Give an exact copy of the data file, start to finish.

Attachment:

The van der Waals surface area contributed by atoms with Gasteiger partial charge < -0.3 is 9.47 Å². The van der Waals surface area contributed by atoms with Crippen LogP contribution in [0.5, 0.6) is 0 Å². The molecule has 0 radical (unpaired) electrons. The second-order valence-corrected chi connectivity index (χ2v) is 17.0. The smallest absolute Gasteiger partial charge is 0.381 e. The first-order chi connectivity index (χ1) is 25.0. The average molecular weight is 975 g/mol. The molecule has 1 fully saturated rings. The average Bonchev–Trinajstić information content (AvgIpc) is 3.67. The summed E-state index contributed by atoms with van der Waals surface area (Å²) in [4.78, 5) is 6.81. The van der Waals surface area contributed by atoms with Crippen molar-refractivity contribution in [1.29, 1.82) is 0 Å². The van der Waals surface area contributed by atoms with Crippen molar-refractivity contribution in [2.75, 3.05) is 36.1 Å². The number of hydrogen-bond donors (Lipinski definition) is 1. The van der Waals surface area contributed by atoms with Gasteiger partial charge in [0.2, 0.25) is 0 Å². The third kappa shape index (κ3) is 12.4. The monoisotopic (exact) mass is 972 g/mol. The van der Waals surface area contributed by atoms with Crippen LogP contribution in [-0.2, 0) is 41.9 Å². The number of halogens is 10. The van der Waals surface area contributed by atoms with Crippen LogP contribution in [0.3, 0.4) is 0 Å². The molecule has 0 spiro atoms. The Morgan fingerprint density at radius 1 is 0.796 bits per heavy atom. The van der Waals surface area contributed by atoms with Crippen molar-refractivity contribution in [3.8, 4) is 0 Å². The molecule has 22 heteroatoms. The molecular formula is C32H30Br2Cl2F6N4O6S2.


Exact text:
The van der Waals surface area contributed by atoms with Gasteiger partial charge < -0.3 is 9.47 Å². The van der Waals surface area contributed by atoms with Crippen LogP contribution in [0.5, 0.6) is 0 Å². The molecule has 0 radical (unpaired) electrons. The second-order valence-corrected chi connectivity index (χ2v) is 17.0. The smallest absolute Gasteiger partial charge is 0.381 e. The first-order chi connectivity index (χ1) is 25.0. The average molecular weight is 975 g/mol. The molecule has 1 fully saturated rings. The average Bonchev–Trinajstić information content (AvgIpc) is 3.67. The summed E-state index contributed by atoms with van der Waals surface area (Å²) in [4.78, 5) is 6.81. The van der Waals surface area contributed by atoms with Crippen molar-refractivity contribution in [1.29, 1.82) is 0 Å². The van der Waals surface area contributed by atoms with Crippen molar-refractivity contribution in [2.75, 3.05) is 36.1 Å². The number of hydrogen-bond donors (Lipinski definition) is 1. The van der Waals surface area contributed by atoms with Gasteiger partial charge in [0.2, 0.25) is 0 Å². The third kappa shape index (κ3) is 12.4. The monoisotopic (exact) mass is 972 g/mol. The van der Waals surface area contributed by atoms with Crippen LogP contribution in [-0.2, 0) is 41.9 Å². The number of halogens is 10. The van der Waals surface area contributed by atoms with Crippen LogP contribution in [0.3, 0.4) is 0 Å². The molecule has 0 spiro atoms. The Morgan fingerprint density at radius 1 is 0.796 bits per heavy atom. The van der Waals surface area contributed by atoms with Crippen molar-refractivity contribution in [3.8, 4) is 0 Å². The molecule has 22 heteroatoms. The molecular formula is C32H30Br2Cl2F6N4O6S2.